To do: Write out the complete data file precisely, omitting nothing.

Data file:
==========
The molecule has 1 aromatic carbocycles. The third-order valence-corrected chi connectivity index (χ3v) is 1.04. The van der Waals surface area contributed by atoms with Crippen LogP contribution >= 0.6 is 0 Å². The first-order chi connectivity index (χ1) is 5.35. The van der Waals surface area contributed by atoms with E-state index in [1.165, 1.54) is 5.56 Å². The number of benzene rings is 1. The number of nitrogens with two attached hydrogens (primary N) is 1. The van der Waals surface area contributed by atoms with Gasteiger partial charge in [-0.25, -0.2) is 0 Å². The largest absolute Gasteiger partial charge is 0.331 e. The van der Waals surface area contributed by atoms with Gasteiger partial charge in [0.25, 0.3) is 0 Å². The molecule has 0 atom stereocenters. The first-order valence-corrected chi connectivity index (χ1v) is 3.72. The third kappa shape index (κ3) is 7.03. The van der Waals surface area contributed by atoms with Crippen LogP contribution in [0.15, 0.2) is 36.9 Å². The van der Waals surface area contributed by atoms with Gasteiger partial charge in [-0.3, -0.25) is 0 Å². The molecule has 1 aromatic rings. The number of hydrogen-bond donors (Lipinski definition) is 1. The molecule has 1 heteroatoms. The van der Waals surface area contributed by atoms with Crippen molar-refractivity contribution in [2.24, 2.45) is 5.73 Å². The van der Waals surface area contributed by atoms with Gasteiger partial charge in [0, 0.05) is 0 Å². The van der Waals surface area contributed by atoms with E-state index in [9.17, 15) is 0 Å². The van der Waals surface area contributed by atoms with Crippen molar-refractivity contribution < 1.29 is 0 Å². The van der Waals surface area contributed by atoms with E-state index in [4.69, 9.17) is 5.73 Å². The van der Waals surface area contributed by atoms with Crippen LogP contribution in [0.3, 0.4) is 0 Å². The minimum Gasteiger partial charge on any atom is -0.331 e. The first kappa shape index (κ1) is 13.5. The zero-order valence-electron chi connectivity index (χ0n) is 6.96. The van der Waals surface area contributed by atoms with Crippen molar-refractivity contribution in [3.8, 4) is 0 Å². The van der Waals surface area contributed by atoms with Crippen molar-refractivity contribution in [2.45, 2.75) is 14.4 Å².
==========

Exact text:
The molecule has 1 aromatic carbocycles. The third-order valence-corrected chi connectivity index (χ3v) is 1.04. The van der Waals surface area contributed by atoms with Crippen LogP contribution >= 0.6 is 0 Å². The first-order chi connectivity index (χ1) is 5.35. The van der Waals surface area contributed by atoms with E-state index in [1.165, 1.54) is 5.56 Å². The number of benzene rings is 1. The number of nitrogens with two attached hydrogens (primary N) is 1. The van der Waals surface area contributed by atoms with Gasteiger partial charge in [-0.25, -0.2) is 0 Å². The largest absolute Gasteiger partial charge is 0.331 e. The van der Waals surface area contributed by atoms with Gasteiger partial charge in [0.25, 0.3) is 0 Å². The molecule has 0 atom stereocenters. The first-order valence-corrected chi connectivity index (χ1v) is 3.72. The third kappa shape index (κ3) is 7.03. The van der Waals surface area contributed by atoms with Crippen LogP contribution in [0.15, 0.2) is 36.9 Å². The van der Waals surface area contributed by atoms with Gasteiger partial charge in [-0.3, -0.25) is 0 Å². The molecule has 1 aromatic rings. The number of hydrogen-bond donors (Lipinski definition) is 1. The molecule has 1 heteroatoms. The van der Waals surface area contributed by atoms with Crippen molar-refractivity contribution in [2.24, 2.45) is 5.73 Å². The van der Waals surface area contributed by atoms with Gasteiger partial charge in [0, 0.05) is 0 Å². The van der Waals surface area contributed by atoms with E-state index in [9.17, 15) is 0 Å². The van der Waals surface area contributed by atoms with Crippen molar-refractivity contribution < 1.29 is 0 Å². The van der Waals surface area contributed by atoms with E-state index in [4.69, 9.17) is 5.73 Å². The van der Waals surface area contributed by atoms with Crippen LogP contribution in [0.3, 0.4) is 0 Å². The minimum Gasteiger partial charge on any atom is -0.331 e. The first kappa shape index (κ1) is 13.5. The zero-order valence-electron chi connectivity index (χ0n) is 6.96. The van der Waals surface area contributed by atoms with Crippen molar-refractivity contribution in [3.8, 4) is 0 Å². The van der Waals surface area contributed by atoms with Crippen molar-refractivity contribution in [2.45, 2.75) is 14.4 Å².